The Abyss is partially barrel aged stout (blend of 1/3 barrel aged, 2/3 not) that has a bit of a unique bent to it with the inclusion of licorice and molasses in the brewing process. The licorice stands out a bit more than the molasses, but both leave room for some milk chocolate and roasted grain flavors. There's no overt flavor contribution from the barrel aged portion of the beer, though I imagine there's a bit of vanilla mixed in with the chocolaty notes. The body stays away from being syrupy or excessively full, and it's actually fairly lean (without being too weak) for a stout. I like licorice (and to a certain extent molasses) when it's playing a secondary role to the rest of the beer, but it's still fairly prominent in the 2010 vintage. I look forward to seeing how my other bottle responds to some long term aging. 

Tuesday, February 28, 2012

Bill's Brew Thoughts 2/28/12

Another week, another vintage beer cracked. I took the beginning of last week's post to recap a bottle share I had been to the previous night, and I think I'm going to keep that format and split each week's post into a recap of any adventures I've had in the previous week and then the Cellar Monday half of the post. So without further ado...

This Week in Beer

There was nothing quite as exciting as a bottle share in my beer world this week. The highlight of my week (or lowlight, given how much a PITA the work is) was bottling a double IPA I brewed last month. This beer's hovering around the 8%ABV mark and features aggressive late hopping with Nelson Sauvin and Galaxy hops. These are two of my favorite hop varietals, and the white wine/grapefruit and tropical fruit notes from them respectively should play well together. I ended up with about 34 bottles, so I hope it turns out well because that's a lot of IIPA drinking in my future. I also received a trade in the mail on Tuesday with a bottle of Cantillon Fou Foune (a limited release yearly brew they do with apricots), as well as my first can of Heady Topper thrown in as an extra (opened it almost immediately, killer beer). Hopefully next week I'll be recounting the brewday for my next beer, a hoppy tripel. 

Cellar Monday

For week 3 of Cellar Monday, I pulled a bottle from another brewery that's well represented in my stash, Stone Brewing Co and their 090909 Vertical Epic Series. 

From the description on the bottle, they were going for a beer that was "reminiscent of artisanal chocolates accentuated with orange", and  nearly two and a half years after the release, I'd say the beer is drinking pretty close to that. 09 Vertical Epic's got a killer nose, with a powerful chocolate aroma that's offset by just a hint of citrus. The flavor profile has all that, but there's also a little spicy clove thrown off by the Belgian yeast that, for me, just doesn't mesh well with the rest of the beer. It only makes up a small portion of the flavor profile though, as big orange-tinted chocolate dominates the beer. The sense of sweetness and flavor from the vanilla beans really helps those chocolaty flavors pop. The beer's held up surprisingly well to aging, as I don't think I would have guessed it had a couple years on it if I was drinking it blind. No real signs of oxidation, though I'm sure some of the yeasty phenol and citrus flavors were a bit more prominent back in 2009. I've gotten to try Stone Vertical Epic beers going all the way back to 2006, and the 2009 edition is probably my second favorite behind only the 2007 version. I'm glad I have a couple more bottles of this in the cellar.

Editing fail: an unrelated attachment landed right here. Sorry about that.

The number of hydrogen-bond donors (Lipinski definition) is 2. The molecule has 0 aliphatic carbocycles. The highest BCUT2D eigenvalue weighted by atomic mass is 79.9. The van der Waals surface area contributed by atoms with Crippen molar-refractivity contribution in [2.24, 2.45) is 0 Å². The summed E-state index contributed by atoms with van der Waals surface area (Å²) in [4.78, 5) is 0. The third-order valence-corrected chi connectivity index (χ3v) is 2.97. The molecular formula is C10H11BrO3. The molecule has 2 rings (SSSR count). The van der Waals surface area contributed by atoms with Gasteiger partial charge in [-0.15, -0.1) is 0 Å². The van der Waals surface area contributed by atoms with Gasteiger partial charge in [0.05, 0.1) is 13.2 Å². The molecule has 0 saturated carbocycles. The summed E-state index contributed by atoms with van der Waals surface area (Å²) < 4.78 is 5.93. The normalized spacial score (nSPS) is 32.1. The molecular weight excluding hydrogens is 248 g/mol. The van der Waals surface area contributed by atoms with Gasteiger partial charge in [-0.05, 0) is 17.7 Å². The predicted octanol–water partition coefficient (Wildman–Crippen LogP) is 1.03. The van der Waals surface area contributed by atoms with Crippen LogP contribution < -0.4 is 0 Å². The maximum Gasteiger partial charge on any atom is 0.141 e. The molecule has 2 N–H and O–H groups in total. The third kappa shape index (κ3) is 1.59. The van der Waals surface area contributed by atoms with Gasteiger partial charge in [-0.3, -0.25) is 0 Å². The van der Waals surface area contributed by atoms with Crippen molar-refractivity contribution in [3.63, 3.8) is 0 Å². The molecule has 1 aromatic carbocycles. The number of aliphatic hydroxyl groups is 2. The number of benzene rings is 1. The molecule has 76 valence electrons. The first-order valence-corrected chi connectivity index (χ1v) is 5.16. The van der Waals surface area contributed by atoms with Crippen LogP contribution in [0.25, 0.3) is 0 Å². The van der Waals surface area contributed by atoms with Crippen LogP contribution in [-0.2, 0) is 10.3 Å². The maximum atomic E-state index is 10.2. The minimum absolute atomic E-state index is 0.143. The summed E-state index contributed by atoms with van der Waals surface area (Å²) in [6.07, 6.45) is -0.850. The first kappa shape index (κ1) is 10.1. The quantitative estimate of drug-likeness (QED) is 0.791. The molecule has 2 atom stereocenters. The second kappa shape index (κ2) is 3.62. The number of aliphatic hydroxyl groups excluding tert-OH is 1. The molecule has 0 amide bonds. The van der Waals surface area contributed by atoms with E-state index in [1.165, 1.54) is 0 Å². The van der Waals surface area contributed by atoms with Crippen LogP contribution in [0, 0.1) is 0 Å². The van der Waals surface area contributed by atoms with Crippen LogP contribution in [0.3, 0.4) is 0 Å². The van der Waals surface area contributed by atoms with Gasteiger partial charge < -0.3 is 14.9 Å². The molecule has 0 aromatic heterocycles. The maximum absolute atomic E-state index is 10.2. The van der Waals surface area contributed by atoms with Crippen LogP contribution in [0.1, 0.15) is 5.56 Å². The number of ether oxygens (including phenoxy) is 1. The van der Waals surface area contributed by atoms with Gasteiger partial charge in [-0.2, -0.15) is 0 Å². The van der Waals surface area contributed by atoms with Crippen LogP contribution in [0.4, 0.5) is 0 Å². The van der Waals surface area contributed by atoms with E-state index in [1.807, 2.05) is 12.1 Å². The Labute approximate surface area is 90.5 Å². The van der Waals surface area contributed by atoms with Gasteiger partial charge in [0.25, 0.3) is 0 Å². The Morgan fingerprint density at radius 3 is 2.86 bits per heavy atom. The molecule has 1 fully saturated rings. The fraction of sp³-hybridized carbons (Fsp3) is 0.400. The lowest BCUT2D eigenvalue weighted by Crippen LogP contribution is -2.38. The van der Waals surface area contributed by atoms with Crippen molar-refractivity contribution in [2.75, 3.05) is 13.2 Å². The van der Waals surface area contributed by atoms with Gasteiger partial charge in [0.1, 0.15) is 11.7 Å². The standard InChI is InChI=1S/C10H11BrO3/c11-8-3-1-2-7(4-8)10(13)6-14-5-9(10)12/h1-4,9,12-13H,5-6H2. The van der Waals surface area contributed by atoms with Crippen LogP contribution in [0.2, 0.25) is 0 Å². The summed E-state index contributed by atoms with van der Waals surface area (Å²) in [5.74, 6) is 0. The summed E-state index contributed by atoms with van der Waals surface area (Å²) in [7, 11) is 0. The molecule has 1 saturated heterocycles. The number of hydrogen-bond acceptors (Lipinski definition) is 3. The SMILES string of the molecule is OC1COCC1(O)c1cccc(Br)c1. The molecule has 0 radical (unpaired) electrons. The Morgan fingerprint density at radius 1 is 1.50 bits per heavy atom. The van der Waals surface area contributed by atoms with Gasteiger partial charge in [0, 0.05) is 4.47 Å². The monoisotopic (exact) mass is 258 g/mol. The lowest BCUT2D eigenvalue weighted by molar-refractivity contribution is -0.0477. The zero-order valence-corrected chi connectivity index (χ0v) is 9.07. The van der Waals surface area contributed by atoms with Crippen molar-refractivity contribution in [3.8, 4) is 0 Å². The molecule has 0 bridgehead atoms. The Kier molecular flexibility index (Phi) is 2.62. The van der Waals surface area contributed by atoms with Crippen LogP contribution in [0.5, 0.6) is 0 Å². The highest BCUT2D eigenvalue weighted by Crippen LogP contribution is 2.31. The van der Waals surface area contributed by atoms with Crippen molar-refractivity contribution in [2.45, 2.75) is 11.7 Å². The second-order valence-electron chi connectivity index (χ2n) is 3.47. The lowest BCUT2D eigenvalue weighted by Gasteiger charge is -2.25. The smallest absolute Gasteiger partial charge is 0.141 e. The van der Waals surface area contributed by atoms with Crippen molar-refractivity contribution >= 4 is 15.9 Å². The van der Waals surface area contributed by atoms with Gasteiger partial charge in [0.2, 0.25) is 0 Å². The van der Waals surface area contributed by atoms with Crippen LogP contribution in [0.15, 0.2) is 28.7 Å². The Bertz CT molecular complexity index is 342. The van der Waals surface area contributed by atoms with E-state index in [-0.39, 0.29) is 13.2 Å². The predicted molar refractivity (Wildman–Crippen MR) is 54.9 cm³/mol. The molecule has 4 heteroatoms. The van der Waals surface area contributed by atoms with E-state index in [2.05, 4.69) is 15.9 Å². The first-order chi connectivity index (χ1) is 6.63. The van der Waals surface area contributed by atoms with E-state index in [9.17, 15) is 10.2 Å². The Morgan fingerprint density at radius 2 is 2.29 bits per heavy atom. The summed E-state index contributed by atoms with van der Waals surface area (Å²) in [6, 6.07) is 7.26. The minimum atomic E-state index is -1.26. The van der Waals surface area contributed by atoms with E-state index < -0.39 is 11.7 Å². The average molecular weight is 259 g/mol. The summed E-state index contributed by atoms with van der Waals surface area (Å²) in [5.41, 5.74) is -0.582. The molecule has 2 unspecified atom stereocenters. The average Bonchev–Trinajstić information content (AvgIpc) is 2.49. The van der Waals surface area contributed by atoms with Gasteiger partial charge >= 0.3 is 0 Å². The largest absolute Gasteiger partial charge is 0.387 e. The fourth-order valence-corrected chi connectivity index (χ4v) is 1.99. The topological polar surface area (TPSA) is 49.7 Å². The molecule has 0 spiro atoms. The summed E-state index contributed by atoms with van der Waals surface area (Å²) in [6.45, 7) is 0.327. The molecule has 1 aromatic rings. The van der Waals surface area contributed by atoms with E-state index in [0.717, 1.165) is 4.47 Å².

Tuesday, February 21, 2012

Cellar Monday: Dogfish Head Palo Santo Marron

Before I get to this week's edition of Cellar Monday, I wanted to give a brief recap of a beer event I helped organize last night in Montclair. After a couple months of back and forth mails with the beer manager at Amanti Vino and some of my NJ beer comrades, we settled on Sunday February19th for the first ever bottle share at Amanti Vino. We had ten to eleven people up in the classroom at any point in the night, and spent about three hours going through an assortment of beers both vintage and/or not available in NJ.

The complete lineup of downed soldiers
The whole lineup, with the exception of Noble Rot, generally went over pretty well. Some personal favorites (aside from the Black Tuesday and Pretty Things Our Finest Regards that I brought) include the Hitachino Nest 3 Days Ale (this beer was mashed in when the earthquake hit Japan last year, and the wort ended up sitting in the mash tun for 3 days before it went through the rest of the brewing process), Portsmouth Black Cat Stout (a Dry Irish Stout that packed a ton of flavor into a 5.5%ABV beer), and the Boulevard/Deschutes collaboration Conflux #2 (a witbier/IPA hybrid that was drinking very nicely despite being a couple months old). Hopefully it was just the first of many such events at Amanti Vino.

As for this week's edition of Cellar Monday, the beer of choice is Dogfish Head's Palo Santo Marron, bottled in November of 2009.

Winter 2009-2010 was when my cellar first started to really grow. I started a yearly tradition of adding some of Dogfish Head's big beers (specifically, World Wide Stout and Olde School Barleywine along with Palo Santo), and decided to check in on a bottle from the first set. From the second the beer hit the glass, I could smell the unique spicy and woody notes from the Palo Santo wood. They really assert themselves and dominate the beer. There's still some milk chocolate and caramel from the base beer, but those are very much in the background. The wood aging definitely seems to be much more prominent here than in fresh bottles that I've had. The body is still somewhat of a marvel for restrained and not heavy it is. It's not light by any means, but when I hear "12% Imperial Brown Ale" I'm bracing for something that's a bit more viscous. The beer ends up being a bit more easy drinking than one would expect because of this. I did enjoy my glass of Palo Santo Marron tonight, but I prefer the better balance between base beer and wood aging that I've found in more fresh bottles.